Have you considered a home delivery meal kit but thought that, due to the individually wrapping ingredients, its worse for the environment? According to research meal kits may actually be better for the environment than your average supermarket shop.
The food system is estimated to comprise 19–29% of global man-made greenhouse gas emissions. Over the recent years we have seen the emergence of home delivery meal kits such as Riverford and Gousto, who have tapped into a rising trend. As a society our lives are getting busier, these services offer to save consumers time by delivering the needed ingredients for home cooked meals. This eliminates time spent on planning meals and purchasing ingredients. Despite their ease, how environmentally friendly are these helpful kits?
A study in the Resources, Conservation and Recycling journal delved into this when they compared the greenhouse gas emissions of supplying a meal as a meal kit (from Blue Apron), to supplying the same meal through a traditional supermarket shop. They found that, despite many people perceiving meal kits as worse due to the packaging of pre-portioned ingredients, when considering the full life cycle, supermarket meals exceeded meal kits’ emissions by 33% (6.1 kg CO2e/meal vs 8.1 kg CO2e/meal). There were a few reasons for this:
1. The meal kits’ direct-to-consumer model presents a large emissions savings (1.35 kg CO2e/meal) as supermarkets’ brick-and-mortar retail model results in food waste when products are not bought.
2. The emissions associated with supermarket food waste are higher than those associated with meal kit processing waste as it is further down the supply chain. Meaning whilst food from meal kits may be wasted when packaging the food in the factories, the food thrown away by supermarkets includes transportation and store refrigeration emissions.
3. Traditional supermarket shopping produces a greater amount of emissions through consumer food waste, exceeding meal kits by an average of 0.86 kg CO2e/meal. The difference can be attributed to the pre-portioned ingredients meaning less is thrown away.
4. Meal kits use refrigeration packs to store the food, which produce less greenhouse gas emissions than retail refrigeration. However, the emissions produced by refrigeration packs is dependent on the type used, as water-based refrigerant packs produce much less than chemical-based refrigerants. Moreover, supermarket refrigeration has the potential to improve in the future and reduce emissions.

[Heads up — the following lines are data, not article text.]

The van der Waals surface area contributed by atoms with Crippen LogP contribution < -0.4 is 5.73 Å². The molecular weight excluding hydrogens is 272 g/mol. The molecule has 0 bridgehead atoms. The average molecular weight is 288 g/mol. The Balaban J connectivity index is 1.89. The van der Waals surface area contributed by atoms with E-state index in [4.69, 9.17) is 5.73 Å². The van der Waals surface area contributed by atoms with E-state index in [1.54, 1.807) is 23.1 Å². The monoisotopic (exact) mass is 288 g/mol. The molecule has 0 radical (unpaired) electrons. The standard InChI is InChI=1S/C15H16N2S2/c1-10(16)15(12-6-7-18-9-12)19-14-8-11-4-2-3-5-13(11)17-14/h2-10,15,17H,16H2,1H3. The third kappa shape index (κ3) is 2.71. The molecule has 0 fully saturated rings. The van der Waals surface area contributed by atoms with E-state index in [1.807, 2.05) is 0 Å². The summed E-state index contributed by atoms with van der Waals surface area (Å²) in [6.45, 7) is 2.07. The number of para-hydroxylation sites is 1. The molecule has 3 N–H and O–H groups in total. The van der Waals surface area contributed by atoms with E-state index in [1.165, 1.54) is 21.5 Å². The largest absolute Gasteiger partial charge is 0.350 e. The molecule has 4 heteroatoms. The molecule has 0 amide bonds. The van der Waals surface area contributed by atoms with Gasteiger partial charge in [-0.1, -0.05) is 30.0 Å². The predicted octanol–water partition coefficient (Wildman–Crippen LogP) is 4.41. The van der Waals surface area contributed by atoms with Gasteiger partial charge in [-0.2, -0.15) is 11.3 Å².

5. Last-mile emissions (the transport to the consumer’s home) are 0.45 kg CO2e/meal greater for supermarket meals than for meal kits. This is due to it being a round trip made by an individual consumer with variance in vehicle type, distance, and number of meals transported per trip. On the other hand, meal kits are delivered by a package or mail service via a truck on an optimised route. This finding supports previous findings that food delivery services produce less greenhouse gas emissions than consumers’ individual trips to the supermarket.
Aside from this, meal kits had higher emissions than supermarket meals in two instances:
1. Meal kits had higher end-of-life emissions associated with the packaging that ended up in landfill. As a result, recycling packaging resulted in a 14% decrease in emissions for meal kits and 4% for supermarket meals.
2. Packaging emissions for meal kits exceed supermarkets by an average increase of 0.17 kg CO2e/meal.
Total food waste comprises an estimated 2% of the U.S.’ national greenhouse gas emissions (Venkat, 2011). Thus, even if meal kits do increase the ratio of packaging-to-product they reduce food waste, which can result in a net environmental benefit.
The study’s results supported a 2017 study which also found that meal kits yield lower food waste, higher packaging, and lower last-mile transportation emissions, with an average overall reduction in greenhouse gas emissions of 4% (Fenton, 2017).
It is still important to note that there are ways to decrease supermarkets’ emissions without the increase in packaging that comes with meal kits. This includes:
· Retailers recovering supermarkets’ food waste to provide socioeconomically disadvantaged groups with food.
· Improving the use of analytics to predict customer shopping behaviour to avoid overstocking.
· Engaging with customers to implement regimes such as meal planning to reduce consumer food waste.
Overall, it seems that meal kits can not only benefit your lifestyle but also the environment. Especially for busier people who struggle to put time aside for meal planning, opting into these home delivery services could seriously help you reduce your carbon footprint by reducing your food waste. However, there is still a lot of packaging waste associated with these meal kits so we recommend opting for ones who are more environmentally conscious. Check out our recommendations on which meal kits to go for here.